The larger question is this. The Hebrew Bible went from being the inspired word of God, to a compilation of the perspectives of a number of differing religious writers to a historical document. What is it now? Some say that Scripture has universal value. To be sure some parts, e.g. the ethical admonitions of the prophets and the skeptical insights of Job and Ecclesiastes, may have this quality. For the most part, however, the Hebrew Bible is, with all due respect, a chauvinistic compilation designed to serve the interests of a particular people. Many Christian exegetes, of course, continue to hold that the Old Testament (as they term it) is a teleological construction directed to the coming of the Messiah, known as Jesus Christ. I see nothing to support this assumption. The Hebrew Bible is a Jewish book--nothing more nothing less. Of course it has come to mean much to non-Jews, but so have the Buddhist and Confucian writings been influential among those who are not Indian and Chinese. To understand these writings, though, we need to acknowledge their national setting. Even so, the Hebrew Bible differs from those Asian texts in that it does not merely arise from an ethnicity, it strives to establish an ethnicity.

So what is the Hebrew Bible to mean to us now, at the beginning of the 21st century? An answer that occurs frequently these days is that it is literature, to be studied and admired as such. But how much of this very big book is literature. I would say that only Genesis, some passages from the prophets, most of the Psalms, and the three wisdom books of Proverbs, Job, and Ecclesiastes qualify for this. Most of the Hebrew Bible is not literature. It is true that Mary Douglas, an innovative scholar, has written a book entitled “Leviticus as Literature.”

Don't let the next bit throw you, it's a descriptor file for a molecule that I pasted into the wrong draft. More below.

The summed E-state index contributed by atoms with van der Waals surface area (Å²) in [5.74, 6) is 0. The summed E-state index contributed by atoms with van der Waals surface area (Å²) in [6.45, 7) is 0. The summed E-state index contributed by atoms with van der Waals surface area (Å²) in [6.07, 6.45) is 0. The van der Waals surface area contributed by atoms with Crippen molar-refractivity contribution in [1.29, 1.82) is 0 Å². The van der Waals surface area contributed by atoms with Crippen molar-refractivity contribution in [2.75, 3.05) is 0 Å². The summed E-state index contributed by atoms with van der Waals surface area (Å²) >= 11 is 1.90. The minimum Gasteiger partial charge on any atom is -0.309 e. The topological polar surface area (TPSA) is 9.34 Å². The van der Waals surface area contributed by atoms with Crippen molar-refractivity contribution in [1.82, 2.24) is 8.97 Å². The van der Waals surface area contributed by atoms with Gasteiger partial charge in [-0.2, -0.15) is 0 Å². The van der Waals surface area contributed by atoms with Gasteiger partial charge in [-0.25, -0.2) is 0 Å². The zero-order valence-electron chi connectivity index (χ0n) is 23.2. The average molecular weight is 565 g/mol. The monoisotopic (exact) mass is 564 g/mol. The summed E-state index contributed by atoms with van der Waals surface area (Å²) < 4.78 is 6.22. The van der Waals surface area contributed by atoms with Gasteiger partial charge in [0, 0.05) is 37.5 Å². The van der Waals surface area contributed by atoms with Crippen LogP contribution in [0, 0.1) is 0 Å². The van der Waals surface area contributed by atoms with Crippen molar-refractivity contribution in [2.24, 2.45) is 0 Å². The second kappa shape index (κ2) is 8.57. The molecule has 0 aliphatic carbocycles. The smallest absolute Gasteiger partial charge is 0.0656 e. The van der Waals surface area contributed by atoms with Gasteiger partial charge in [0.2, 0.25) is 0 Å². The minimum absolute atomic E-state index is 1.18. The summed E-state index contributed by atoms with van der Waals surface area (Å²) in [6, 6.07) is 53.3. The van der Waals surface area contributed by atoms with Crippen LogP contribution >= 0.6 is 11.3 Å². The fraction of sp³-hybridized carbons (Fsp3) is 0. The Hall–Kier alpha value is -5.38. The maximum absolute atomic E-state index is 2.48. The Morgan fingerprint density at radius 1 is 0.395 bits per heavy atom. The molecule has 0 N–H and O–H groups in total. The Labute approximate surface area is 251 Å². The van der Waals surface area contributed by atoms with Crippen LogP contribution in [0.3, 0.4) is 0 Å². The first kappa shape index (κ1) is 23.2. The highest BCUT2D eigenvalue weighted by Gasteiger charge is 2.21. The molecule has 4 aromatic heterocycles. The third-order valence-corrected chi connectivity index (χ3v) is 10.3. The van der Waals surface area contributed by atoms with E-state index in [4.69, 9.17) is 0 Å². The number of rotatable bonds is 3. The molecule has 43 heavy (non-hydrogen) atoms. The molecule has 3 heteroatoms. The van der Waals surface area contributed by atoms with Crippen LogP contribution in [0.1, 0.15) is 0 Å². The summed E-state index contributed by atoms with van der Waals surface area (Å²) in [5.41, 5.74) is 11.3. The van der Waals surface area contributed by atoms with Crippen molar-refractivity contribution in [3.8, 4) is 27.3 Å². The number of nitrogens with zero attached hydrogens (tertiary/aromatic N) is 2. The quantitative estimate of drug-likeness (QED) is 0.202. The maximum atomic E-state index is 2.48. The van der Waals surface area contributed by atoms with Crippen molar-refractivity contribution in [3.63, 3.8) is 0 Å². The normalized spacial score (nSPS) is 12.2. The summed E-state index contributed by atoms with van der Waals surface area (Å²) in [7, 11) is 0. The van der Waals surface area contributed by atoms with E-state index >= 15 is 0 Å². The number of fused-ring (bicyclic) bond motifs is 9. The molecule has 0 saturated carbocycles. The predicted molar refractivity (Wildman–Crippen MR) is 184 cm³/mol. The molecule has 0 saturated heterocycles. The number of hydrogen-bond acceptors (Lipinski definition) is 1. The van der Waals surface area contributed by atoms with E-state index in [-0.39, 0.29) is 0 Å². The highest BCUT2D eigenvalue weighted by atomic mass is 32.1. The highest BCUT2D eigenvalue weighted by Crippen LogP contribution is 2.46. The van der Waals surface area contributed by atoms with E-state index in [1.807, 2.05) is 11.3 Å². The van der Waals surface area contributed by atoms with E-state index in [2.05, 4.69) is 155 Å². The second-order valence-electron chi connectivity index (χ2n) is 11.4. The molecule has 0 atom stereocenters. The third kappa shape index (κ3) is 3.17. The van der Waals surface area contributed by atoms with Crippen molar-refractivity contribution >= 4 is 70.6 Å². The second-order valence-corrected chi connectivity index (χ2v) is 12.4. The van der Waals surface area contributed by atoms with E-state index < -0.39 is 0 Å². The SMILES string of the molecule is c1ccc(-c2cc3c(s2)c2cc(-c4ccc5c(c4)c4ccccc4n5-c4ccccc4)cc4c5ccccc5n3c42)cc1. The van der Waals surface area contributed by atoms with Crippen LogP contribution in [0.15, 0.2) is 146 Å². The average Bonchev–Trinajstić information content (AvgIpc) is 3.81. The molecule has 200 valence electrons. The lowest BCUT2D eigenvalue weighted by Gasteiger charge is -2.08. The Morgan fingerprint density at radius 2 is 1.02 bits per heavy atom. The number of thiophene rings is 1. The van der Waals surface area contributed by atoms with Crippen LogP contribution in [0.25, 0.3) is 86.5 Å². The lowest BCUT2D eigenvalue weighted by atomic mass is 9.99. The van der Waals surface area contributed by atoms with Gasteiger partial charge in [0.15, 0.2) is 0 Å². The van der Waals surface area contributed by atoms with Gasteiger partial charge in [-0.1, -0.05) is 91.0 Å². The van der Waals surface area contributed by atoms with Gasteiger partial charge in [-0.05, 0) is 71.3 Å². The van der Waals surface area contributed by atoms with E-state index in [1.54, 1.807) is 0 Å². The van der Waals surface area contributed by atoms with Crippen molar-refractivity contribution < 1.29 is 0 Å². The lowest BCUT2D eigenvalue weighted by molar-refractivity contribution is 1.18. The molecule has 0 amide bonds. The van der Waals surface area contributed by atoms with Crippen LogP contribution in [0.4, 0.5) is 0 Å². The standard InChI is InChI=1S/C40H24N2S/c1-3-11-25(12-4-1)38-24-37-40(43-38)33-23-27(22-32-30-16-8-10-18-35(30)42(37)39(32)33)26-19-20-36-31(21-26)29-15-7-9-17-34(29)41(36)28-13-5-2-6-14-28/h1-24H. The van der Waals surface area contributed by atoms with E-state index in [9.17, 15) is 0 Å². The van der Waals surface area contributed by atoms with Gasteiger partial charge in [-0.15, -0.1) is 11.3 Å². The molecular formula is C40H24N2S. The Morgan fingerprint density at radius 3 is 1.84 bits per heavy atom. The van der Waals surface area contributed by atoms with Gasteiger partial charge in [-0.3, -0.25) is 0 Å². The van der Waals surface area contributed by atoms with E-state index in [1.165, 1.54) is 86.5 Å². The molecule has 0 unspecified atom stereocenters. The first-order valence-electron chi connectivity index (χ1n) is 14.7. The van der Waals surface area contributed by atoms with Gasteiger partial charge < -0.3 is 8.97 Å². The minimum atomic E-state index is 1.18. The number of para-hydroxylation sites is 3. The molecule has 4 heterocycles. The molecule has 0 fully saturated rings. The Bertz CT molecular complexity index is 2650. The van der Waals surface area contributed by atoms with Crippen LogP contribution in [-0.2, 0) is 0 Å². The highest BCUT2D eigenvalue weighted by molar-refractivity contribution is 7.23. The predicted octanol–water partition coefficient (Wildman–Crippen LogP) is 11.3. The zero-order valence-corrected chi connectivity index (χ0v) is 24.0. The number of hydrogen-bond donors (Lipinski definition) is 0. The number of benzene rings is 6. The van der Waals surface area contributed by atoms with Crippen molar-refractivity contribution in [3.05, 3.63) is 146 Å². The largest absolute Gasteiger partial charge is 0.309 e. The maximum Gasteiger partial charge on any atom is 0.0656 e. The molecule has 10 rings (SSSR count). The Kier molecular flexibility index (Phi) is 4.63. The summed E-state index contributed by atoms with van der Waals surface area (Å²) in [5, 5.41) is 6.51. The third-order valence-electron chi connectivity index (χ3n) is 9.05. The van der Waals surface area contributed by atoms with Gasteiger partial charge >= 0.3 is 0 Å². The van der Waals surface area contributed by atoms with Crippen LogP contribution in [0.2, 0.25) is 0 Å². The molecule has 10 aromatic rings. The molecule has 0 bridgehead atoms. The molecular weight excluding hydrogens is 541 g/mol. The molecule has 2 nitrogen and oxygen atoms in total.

Part of the trouble with the Bible-as-literature movement is that it exempts one from the hard work of mastering existing scholarship. It is all just a seamless narrative, so why bother with this technical stuff? Then too the literary movement can cause one to overlook the baleful influence of such passages as the prohibition of male homosexuality in Leviticus 18 and 20, of which the second specifies the death penalty.

The only thing that is certain is that people will keep on reading the Bible. Apart from religious use, this reading is part of a larger pattern of the survival of the classics, television and the Internet notwithstanding. The classics are indestructible. Hooray for that.

Sunday, March 06, 2005

Art-history minicanon